Every year we watch “A Christmas Story.” It is one of our favorite holiday movies. My grandson is nine years old just like the movie’s protagonist, Ralphie, who dreams of a Red Ryder BB gun. I especially like the nostalgic portrayal of post-WWII America in a town that seems much like the 1950s Knoxville I grew up in. I lived in a safe neighborhood, despite a Scut Farkus-like bully. My family was loving and supportive while applying enough tough love. America was again prosperous after defeating the Nazis, Tojo and the Great Depression. And I learned my 3Rs, reading, writing and arithmetic, in a neighborhood school. What will my grandchildren remember about their growing up?
Sometimes I’m prone to laments and whining. Arguably, things are not going well in our country and the world. However, perhaps this has, to an extent, always been so. Growing up, I don’t know how many times I heard my dad say, “The world is going to hell in a handbasket.” I guess it still is.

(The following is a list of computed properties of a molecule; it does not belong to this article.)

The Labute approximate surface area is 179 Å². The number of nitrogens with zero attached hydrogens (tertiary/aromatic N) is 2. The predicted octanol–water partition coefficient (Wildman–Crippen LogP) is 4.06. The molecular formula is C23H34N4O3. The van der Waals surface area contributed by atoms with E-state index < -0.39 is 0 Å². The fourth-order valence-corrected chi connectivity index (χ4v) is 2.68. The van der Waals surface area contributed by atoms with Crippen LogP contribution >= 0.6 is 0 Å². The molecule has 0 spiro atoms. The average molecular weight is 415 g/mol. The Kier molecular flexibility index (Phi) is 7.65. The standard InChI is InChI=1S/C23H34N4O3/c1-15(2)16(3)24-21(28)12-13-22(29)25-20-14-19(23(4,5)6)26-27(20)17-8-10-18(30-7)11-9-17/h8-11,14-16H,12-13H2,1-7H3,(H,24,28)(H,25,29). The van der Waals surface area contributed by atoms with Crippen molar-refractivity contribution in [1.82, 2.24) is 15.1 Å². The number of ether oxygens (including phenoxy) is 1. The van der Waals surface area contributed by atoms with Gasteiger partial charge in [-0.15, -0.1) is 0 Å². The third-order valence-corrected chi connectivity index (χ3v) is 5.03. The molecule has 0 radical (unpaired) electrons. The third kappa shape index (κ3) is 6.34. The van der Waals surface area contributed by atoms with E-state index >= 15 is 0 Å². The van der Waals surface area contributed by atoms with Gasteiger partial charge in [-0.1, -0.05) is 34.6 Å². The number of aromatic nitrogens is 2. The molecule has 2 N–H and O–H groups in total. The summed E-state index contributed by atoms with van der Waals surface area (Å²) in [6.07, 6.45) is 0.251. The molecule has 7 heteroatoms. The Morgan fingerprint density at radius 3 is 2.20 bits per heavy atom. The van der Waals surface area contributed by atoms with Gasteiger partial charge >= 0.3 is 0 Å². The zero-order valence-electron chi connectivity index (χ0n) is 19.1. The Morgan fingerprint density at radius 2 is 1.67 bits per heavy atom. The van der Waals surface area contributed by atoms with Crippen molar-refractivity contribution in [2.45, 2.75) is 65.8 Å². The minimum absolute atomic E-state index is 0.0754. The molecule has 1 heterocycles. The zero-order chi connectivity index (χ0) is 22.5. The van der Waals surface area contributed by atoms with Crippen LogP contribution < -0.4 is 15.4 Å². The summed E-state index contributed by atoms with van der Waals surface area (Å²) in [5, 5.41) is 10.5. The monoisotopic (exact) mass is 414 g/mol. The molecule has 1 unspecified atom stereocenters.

Second only to inflation, Americans are lamenting the crime wave that is sweeping the country, especially in the big cities run by Democrats. Interestingly, 3Rs are relevant to the crime wave.
Perhaps 10 years ago I was introduced to the notion of restorative justice which is at the crux of the current crime wave. Progressives aim to rehabilitate perpetrators of crime by restoring the criminals’ relationships with society and their victims. I first heard of restorative justice with rape victims in Vermont, but the George Soros-backed restorative justice movement is everywhere now.
Throughout mankind’s history, justice was retributive. In other words, if you do the crime, you will do the time as punishment. Arguably, since there is less of a deterrent to crime, violence and lawlessness, they have increased dramatically. Furthermore, Progressives view crime as a result of societal ills and not the criminal’s fault. Often lawbreakers are released with a relative slap on the hand. Consequently, the third R, recidivism, is commonplace.